None of these negatives seem to matter because the bald eagle is the nation’s official bird and is an icon to those incapable of reasoning anything beyond cute. To better put the bald eagle in perspective, I was once told by a wildlife manager (no, no names or locations) that a bald eagle was nothing more than a lazy, white-headed crow that scavenges for food, just like all the rest. Ben Franklin wanted the turkey to be the national bird but somehow the eagle won out. I’m sure it had nothing to do with the historic use of the eagle in the banners and emblems for organizations that rule the world. Nah! But that’s neither here nor there is it?

The article is presented as some kind of retelling of what most people would see as a scientific event. If you keep science in the front of your brain, for a second, here’s a list of words used in the article and they are also used by the “scientists” who are quoted in the article.

Here’s that list in no particular order: efforts to preserve; leading to; sometimes; accused of; suspicious; it was possible; almost; will probably; about; only a few; also sometimes; subject of efforts; going to try; I think; can represent; service doesn’t consider; probably.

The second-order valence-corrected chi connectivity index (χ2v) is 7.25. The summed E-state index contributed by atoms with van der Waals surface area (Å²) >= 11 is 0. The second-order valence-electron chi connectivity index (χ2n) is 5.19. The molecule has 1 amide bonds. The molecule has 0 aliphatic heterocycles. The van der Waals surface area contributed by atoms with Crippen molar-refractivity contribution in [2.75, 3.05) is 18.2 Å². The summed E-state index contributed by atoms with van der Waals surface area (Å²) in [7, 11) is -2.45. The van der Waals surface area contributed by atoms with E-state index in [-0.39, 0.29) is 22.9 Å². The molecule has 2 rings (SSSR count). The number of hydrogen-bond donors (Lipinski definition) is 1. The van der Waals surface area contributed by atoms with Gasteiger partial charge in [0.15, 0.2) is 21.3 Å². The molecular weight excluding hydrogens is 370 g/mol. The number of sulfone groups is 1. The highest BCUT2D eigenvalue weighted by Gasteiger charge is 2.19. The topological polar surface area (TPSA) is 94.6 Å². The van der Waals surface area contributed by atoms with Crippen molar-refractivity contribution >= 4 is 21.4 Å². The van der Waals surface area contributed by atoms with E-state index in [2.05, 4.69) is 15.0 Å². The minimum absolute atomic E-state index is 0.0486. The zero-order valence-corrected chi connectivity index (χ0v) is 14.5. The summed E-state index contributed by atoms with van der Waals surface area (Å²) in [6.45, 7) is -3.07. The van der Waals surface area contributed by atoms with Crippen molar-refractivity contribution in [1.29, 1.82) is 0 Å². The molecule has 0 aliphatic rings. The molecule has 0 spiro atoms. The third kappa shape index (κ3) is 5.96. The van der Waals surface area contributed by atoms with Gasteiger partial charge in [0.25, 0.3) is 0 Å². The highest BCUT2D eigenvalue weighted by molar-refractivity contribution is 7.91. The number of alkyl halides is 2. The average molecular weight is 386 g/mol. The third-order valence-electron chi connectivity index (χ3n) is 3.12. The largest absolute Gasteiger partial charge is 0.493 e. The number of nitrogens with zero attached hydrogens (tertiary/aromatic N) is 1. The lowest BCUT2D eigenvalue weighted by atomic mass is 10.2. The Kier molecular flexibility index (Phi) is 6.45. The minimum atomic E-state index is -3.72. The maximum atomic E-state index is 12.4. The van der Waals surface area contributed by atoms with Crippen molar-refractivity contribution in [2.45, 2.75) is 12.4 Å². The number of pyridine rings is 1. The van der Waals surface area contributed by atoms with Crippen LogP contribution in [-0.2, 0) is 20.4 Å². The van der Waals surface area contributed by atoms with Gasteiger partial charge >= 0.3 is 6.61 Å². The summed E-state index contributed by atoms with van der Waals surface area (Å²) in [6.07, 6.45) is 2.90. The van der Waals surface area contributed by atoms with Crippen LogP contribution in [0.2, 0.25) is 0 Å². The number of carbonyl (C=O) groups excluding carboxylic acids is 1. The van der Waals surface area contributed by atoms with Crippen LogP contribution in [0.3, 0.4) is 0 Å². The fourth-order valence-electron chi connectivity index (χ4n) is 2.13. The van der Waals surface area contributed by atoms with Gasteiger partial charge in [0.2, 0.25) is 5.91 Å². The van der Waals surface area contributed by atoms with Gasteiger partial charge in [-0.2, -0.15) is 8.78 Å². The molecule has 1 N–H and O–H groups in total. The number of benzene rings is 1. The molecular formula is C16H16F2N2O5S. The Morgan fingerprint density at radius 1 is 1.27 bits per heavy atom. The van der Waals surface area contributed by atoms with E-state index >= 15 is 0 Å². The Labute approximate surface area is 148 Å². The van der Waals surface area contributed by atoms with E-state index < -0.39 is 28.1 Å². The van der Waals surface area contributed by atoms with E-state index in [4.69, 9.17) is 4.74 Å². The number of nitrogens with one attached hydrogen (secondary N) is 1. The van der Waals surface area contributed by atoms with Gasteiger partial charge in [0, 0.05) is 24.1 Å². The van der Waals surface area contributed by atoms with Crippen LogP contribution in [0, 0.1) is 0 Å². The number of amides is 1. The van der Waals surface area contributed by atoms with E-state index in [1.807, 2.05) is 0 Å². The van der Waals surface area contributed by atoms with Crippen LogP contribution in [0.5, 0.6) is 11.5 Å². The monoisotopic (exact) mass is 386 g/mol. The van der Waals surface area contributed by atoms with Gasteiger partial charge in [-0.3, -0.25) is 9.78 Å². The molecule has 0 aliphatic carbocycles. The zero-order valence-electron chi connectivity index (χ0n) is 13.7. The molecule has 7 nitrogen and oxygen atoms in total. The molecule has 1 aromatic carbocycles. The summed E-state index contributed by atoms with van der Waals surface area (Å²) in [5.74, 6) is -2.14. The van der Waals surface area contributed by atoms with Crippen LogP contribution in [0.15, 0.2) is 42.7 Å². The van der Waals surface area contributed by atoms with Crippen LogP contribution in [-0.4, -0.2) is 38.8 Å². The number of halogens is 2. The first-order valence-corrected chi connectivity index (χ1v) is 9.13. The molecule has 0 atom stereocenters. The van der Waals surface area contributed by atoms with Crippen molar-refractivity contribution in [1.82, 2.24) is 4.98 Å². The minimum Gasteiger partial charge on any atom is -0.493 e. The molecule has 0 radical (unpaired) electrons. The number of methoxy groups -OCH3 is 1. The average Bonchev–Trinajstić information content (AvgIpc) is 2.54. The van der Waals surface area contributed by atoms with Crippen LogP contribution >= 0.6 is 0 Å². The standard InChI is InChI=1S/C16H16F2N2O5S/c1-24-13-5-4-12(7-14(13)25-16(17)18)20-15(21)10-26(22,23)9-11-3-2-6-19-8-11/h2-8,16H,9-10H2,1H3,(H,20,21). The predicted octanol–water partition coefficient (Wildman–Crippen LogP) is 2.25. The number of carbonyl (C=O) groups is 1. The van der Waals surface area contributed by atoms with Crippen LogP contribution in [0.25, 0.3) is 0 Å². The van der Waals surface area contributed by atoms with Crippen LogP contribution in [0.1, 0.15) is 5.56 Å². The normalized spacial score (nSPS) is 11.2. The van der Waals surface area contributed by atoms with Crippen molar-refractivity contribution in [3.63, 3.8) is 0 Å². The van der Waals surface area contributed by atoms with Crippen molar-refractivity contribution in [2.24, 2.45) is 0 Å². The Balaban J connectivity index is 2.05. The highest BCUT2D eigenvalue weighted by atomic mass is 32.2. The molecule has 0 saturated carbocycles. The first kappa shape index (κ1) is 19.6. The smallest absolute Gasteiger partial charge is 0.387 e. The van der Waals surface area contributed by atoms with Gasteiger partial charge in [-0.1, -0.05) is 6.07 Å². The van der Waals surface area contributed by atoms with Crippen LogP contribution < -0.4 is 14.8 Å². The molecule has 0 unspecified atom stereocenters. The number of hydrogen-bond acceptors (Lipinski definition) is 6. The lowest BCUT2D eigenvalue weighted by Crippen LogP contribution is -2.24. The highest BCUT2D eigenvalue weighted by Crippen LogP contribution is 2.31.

Surely these a true scientific terms? Of course not. They are never intended to be. These words and others are designed to remove the scientific process from our sources of information and replace it with vague terms, often sounding good, promising the best for the animals and trying not to present the demise of the property of people as anything to be concerned with – especially as it isn’t going to effect the vast majority of ignorant, autonomic readers directly.

This has become so effective that we commonly hear of efforts underway to destroy one species of animal in order to better “protect” another. The spotted owl comes to mind.